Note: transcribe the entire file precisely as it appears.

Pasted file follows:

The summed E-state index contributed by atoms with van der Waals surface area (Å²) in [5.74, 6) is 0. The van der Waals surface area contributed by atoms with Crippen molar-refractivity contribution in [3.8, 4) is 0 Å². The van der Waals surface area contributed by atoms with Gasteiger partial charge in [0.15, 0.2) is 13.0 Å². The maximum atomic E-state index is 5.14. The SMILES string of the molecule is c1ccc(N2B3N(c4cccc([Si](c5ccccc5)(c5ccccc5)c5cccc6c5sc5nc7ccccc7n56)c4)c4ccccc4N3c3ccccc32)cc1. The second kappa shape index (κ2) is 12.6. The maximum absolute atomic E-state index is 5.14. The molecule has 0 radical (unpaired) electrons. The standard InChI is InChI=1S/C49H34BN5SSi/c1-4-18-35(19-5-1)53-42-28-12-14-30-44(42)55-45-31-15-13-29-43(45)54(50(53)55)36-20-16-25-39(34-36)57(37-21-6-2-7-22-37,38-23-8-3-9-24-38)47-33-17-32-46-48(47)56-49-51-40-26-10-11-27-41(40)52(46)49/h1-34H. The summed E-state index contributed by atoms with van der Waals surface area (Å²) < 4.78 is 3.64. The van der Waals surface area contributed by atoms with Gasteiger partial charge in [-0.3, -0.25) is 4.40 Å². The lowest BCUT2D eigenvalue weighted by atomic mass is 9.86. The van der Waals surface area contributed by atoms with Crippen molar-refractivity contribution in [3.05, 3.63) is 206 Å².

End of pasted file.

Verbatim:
The summed E-state index contributed by atoms with van der Waals surface area (Å²) in [5.74, 6) is 0. The van der Waals surface area contributed by atoms with Crippen molar-refractivity contribution in [3.8, 4) is 0 Å². The van der Waals surface area contributed by atoms with Gasteiger partial charge in [0.15, 0.2) is 13.0 Å². The maximum atomic E-state index is 5.14. The SMILES string of the molecule is c1ccc(N2B3N(c4cccc([Si](c5ccccc5)(c5ccccc5)c5cccc6c5sc5nc7ccccc7n56)c4)c4ccccc4N3c3ccccc32)cc1. The second kappa shape index (κ2) is 12.6. The maximum absolute atomic E-state index is 5.14. The molecule has 0 radical (unpaired) electrons. The standard InChI is InChI=1S/C49H34BN5SSi/c1-4-18-35(19-5-1)53-42-28-12-14-30-44(42)55-45-31-15-13-29-43(45)54(50(53)55)36-20-16-25-39(34-36)57(37-21-6-2-7-22-37,38-23-8-3-9-24-38)47-33-17-32-46-48(47)56-49-51-40-26-10-11-27-41(40)52(46)49/h1-34H. The summed E-state index contributed by atoms with van der Waals surface area (Å²) < 4.78 is 3.64. The van der Waals surface area contributed by atoms with Gasteiger partial charge in [-0.3, -0.25) is 4.40 Å². The lowest BCUT2D eigenvalue weighted by atomic mass is 9.86. The van der Waals surface area contributed by atoms with Crippen molar-refractivity contribution in [3.05, 3.63) is 206 Å².